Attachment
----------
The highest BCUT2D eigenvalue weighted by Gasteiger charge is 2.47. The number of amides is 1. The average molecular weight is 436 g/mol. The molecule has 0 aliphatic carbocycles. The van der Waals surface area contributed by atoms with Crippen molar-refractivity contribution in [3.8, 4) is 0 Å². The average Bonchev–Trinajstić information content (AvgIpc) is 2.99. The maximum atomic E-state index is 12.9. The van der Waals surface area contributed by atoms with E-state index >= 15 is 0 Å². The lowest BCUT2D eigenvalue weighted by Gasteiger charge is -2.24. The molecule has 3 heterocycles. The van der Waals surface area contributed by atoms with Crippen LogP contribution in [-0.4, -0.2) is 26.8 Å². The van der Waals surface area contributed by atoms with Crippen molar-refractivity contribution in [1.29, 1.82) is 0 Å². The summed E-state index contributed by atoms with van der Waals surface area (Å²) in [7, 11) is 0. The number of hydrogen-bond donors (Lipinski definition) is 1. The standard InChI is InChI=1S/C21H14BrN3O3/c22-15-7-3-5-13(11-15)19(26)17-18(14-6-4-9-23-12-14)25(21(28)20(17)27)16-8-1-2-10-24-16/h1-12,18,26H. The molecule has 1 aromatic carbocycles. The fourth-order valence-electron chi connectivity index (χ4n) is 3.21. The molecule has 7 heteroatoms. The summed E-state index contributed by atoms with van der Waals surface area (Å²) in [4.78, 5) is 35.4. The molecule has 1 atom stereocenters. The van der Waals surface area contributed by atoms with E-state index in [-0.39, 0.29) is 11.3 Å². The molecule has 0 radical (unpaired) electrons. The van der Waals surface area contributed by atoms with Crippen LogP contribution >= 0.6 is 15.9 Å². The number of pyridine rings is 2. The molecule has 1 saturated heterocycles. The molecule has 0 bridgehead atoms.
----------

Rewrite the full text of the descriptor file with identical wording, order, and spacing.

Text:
The highest BCUT2D eigenvalue weighted by Gasteiger charge is 2.47. The number of amides is 1. The average molecular weight is 436 g/mol. The molecule has 0 aliphatic carbocycles. The van der Waals surface area contributed by atoms with Crippen molar-refractivity contribution in [3.8, 4) is 0 Å². The average Bonchev–Trinajstić information content (AvgIpc) is 2.99. The maximum atomic E-state index is 12.9. The van der Waals surface area contributed by atoms with E-state index >= 15 is 0 Å². The lowest BCUT2D eigenvalue weighted by Gasteiger charge is -2.24. The molecule has 3 heterocycles. The van der Waals surface area contributed by atoms with Crippen LogP contribution in [-0.4, -0.2) is 26.8 Å². The van der Waals surface area contributed by atoms with Crippen molar-refractivity contribution in [1.29, 1.82) is 0 Å². The summed E-state index contributed by atoms with van der Waals surface area (Å²) in [7, 11) is 0. The number of hydrogen-bond donors (Lipinski definition) is 1. The standard InChI is InChI=1S/C21H14BrN3O3/c22-15-7-3-5-13(11-15)19(26)17-18(14-6-4-9-23-12-14)25(21(28)20(17)27)16-8-1-2-10-24-16/h1-12,18,26H. The molecule has 1 aromatic carbocycles. The fourth-order valence-electron chi connectivity index (χ4n) is 3.21. The molecule has 7 heteroatoms. The summed E-state index contributed by atoms with van der Waals surface area (Å²) in [4.78, 5) is 35.4. The molecule has 1 atom stereocenters. The van der Waals surface area contributed by atoms with E-state index in [-0.39, 0.29) is 11.3 Å². The molecule has 0 radical (unpaired) electrons. The van der Waals surface area contributed by atoms with Crippen LogP contribution >= 0.6 is 15.9 Å². The number of pyridine rings is 2. The molecule has 1 saturated heterocycles. The molecule has 0 bridgehead atoms.